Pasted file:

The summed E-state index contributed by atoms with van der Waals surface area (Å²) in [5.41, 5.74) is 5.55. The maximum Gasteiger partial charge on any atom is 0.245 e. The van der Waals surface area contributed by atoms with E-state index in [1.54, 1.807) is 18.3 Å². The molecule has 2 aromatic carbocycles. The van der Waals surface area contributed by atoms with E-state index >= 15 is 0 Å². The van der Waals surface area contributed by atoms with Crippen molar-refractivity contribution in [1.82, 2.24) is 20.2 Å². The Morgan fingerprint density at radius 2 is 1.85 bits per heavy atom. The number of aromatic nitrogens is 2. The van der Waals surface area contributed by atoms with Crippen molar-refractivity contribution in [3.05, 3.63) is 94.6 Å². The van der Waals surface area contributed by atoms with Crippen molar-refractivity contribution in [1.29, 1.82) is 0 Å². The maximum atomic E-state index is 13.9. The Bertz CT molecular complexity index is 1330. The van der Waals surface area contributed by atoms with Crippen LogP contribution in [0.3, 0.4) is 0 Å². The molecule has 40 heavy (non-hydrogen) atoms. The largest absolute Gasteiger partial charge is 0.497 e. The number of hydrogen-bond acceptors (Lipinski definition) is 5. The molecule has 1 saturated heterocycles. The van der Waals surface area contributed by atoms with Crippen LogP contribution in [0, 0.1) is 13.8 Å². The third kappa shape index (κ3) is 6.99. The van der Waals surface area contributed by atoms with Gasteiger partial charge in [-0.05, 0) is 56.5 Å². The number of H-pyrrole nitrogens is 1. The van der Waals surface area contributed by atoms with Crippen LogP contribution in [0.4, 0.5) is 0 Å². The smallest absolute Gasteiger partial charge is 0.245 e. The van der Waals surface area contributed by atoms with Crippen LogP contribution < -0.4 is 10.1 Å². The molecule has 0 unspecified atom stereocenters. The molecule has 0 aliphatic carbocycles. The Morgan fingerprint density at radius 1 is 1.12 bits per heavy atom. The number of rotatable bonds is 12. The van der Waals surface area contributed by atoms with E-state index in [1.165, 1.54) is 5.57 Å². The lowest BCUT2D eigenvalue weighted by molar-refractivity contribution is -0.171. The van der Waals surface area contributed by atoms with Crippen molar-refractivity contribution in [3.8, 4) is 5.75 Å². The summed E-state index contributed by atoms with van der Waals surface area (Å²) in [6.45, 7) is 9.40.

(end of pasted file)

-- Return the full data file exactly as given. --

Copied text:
The summed E-state index contributed by atoms with van der Waals surface area (Å²) in [5.41, 5.74) is 5.55. The maximum Gasteiger partial charge on any atom is 0.245 e. The van der Waals surface area contributed by atoms with E-state index in [1.54, 1.807) is 18.3 Å². The molecule has 2 aromatic carbocycles. The van der Waals surface area contributed by atoms with E-state index >= 15 is 0 Å². The van der Waals surface area contributed by atoms with Crippen molar-refractivity contribution in [1.82, 2.24) is 20.2 Å². The Morgan fingerprint density at radius 2 is 1.85 bits per heavy atom. The number of aromatic nitrogens is 2. The van der Waals surface area contributed by atoms with Crippen molar-refractivity contribution in [3.05, 3.63) is 94.6 Å². The van der Waals surface area contributed by atoms with Crippen molar-refractivity contribution in [1.29, 1.82) is 0 Å². The maximum atomic E-state index is 13.9. The Bertz CT molecular complexity index is 1330. The van der Waals surface area contributed by atoms with Crippen LogP contribution in [0.3, 0.4) is 0 Å². The molecule has 40 heavy (non-hydrogen) atoms. The largest absolute Gasteiger partial charge is 0.497 e. The number of hydrogen-bond acceptors (Lipinski definition) is 5. The molecule has 1 saturated heterocycles. The van der Waals surface area contributed by atoms with Crippen LogP contribution in [0, 0.1) is 13.8 Å². The third kappa shape index (κ3) is 6.99. The van der Waals surface area contributed by atoms with Gasteiger partial charge in [-0.05, 0) is 56.5 Å². The number of H-pyrrole nitrogens is 1. The van der Waals surface area contributed by atoms with Crippen LogP contribution in [0.4, 0.5) is 0 Å². The smallest absolute Gasteiger partial charge is 0.245 e. The van der Waals surface area contributed by atoms with Crippen LogP contribution < -0.4 is 10.1 Å². The molecule has 0 unspecified atom stereocenters. The molecule has 0 aliphatic carbocycles. The Morgan fingerprint density at radius 1 is 1.12 bits per heavy atom. The number of rotatable bonds is 12. The van der Waals surface area contributed by atoms with E-state index in [1.165, 1.54) is 5.57 Å². The lowest BCUT2D eigenvalue weighted by molar-refractivity contribution is -0.171. The van der Waals surface area contributed by atoms with Crippen molar-refractivity contribution in [3.8, 4) is 5.75 Å². The summed E-state index contributed by atoms with van der Waals surface area (Å²) in [6.45, 7) is 9.40.